We don’t stay long, almost all of them have come a long way. Jon, one of the boys, shows me a street meat stand. They don’t sell meat from animals that have been run over and then scraped off the street. It’s just a takeaway that still sells hot dogs and other items at night. I try the moose hotdog and afterwards think about whether or not to throw up for an hour. Man, i’m sick! Somehow it stays in there. Bison is supposed to taste much better, I’ll try it. Another time.


Wednesday: Around nine o’clock the heat drives us out of the tents. Who knows that it’s so hot in the Yukon Territory? We drag ourselves to a cafe for breakfast, hang out a bit and I take a few photos of the bikes that have arrived so far. The “Dust to Dawson” rally is actually not a rally, but a large touring motorcycle get-together that is mainly attended by bikers from Alaska and the USA.

Panamericana 2012: On the way from Alaska to Tierra del Fuego

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Downton hotel with the “Strip” where the games take place in the evenings.

This year is the twentieth anniversary and more than 250 drivers are registered. Utah, Colorado, Montana, Washington, California – almost all US states can be recognized on the license plates. Of course, there are a lot of Canadians here, some even from Ontario, from the east coast. A Spaniard also made it here and next to me another German who has been on tour for two years and has come up from South America. We go out to eat at the Greek and each of the $ 30 was worth it – I haven’t eaten this well in a long time. Dawson City is world famous for its Sourtoe cocktail in the Downtown Hotel.

Panamericana 2012: On the way from Alaska to Tierra del Fuego

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And it’s really real!

A real mummified toe is placed in a glass with schnapps and if your lips touch your toe while drinking it, you are a member of the Sourtoe Club. Where does the toe come from? If I got the story right, a trapper named Louie Liken tried to smuggle alcohol into the United States in the 1920s. His foot got wet and his big toe froze from the cold. Fearing gangrene, he and his buddy decided to amputate the toe.

After a good stun with their smuggled schnapps, the buddy grabbed the saw and with one blow the tough was off. They preserved him in alcohol and took him back with them. Years later he was found again, and the fun with the drink began.

We order whiskey and go to the table where some candidates are already waiting. Everyone wants to become a member of the Sourtoe Club. So the mummified toe lies on a little heap of salt, next to it a couple of cloths with which the body is dried off after every drink. Unfortunately it is no longer the original by Louie Liken. Seven toes have been swallowed or stolen over the years. Replacements came either from the hospital or from private donors who had an accident. The current toe is from someone who mowed the lawn with flip-flops … Anyway, there is a sign on the bar saying that whoever swallows the toe has to pay $ 250.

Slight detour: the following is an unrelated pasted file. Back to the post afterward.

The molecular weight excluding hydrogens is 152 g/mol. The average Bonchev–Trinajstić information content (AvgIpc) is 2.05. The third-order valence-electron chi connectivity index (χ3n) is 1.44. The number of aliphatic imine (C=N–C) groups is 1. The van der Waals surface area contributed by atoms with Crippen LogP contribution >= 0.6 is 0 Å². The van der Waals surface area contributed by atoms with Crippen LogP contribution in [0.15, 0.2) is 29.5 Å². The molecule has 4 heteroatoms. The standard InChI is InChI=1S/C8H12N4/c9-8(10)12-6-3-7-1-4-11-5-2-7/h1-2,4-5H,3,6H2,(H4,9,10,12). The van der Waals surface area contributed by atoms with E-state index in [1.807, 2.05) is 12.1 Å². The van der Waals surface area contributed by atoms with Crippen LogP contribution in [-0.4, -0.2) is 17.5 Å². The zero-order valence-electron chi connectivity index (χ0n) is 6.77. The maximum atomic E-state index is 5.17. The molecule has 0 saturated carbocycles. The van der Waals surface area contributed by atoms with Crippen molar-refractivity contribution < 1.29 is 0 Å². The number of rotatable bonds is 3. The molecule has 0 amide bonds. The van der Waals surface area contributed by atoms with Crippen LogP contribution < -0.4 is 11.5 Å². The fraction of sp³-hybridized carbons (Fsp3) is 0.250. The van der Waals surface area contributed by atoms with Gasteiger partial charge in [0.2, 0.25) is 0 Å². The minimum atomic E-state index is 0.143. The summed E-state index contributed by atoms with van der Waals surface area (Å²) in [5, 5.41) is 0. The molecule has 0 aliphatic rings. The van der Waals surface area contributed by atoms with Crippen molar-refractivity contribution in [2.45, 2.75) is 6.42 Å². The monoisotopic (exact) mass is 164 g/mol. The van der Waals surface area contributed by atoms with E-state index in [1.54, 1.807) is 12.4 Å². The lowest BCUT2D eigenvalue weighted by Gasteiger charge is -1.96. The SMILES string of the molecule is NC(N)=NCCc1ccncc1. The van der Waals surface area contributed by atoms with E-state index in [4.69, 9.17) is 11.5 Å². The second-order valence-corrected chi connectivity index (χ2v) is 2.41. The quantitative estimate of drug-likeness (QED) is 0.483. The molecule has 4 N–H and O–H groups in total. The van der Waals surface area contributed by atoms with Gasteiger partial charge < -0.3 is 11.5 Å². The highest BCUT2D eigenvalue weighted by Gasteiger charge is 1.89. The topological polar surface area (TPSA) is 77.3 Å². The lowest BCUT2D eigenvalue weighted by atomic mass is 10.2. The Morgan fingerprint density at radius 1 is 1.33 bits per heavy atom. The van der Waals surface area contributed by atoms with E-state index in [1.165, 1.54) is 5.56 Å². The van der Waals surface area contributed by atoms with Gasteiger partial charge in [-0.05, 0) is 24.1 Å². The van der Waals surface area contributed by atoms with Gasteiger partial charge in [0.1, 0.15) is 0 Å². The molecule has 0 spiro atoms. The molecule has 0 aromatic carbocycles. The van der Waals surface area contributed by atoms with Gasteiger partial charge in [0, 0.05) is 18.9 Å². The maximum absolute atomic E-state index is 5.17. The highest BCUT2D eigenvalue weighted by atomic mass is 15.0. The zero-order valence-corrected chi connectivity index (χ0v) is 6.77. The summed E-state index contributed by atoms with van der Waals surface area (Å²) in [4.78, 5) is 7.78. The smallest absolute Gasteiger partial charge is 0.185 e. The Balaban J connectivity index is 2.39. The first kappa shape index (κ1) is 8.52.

Panamericana 2012: On the way from Alaska to Tierra del Fuego

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So now I’m a member of the “Sourtoe” club.

I let the others go first and take photos. Everyone is allowed to pick up their toes, but before they drink, “Captain Dick” recites a line that he rattles down so routinely, as if he had uttered it thousands of times. And he has that too. It’s my turn, put my name on a list and see that I’m number 44533 in the Sourtoe club. Dick says his line, Matt takes pictures while I put on the whiskey and the mummified toe touches my lips. No big deal, I just don’t know what scares me anymore: the toe or knowing that 44,532 other people have already had it on their lips. Anyway, the whiskey will kill everything. We grab our certificates, bring them back to the tents and head back into town.

Where city is exaggerated; a quick word on Dawson. There is a paved main road, the rest of the typical checkerboard roads are gravel roads. Many houses seem to date from the times when gold diggers flooded the city.

That has its charm, especially because it’s not artificially pimped up. The paint is peeling off some houses, crooked huts are left standing, the wooden plank sidewalks often end in nothing – you walk on in the dust. The hardware store looks like it was from the 19th century, albeit with different goods. Dawson is small, has just over 1200 residents, everyone knows each other. A striking number of young women have two jobs here. Those who serve breakfast at the table in the morning are also at the table in the evening – in the casino.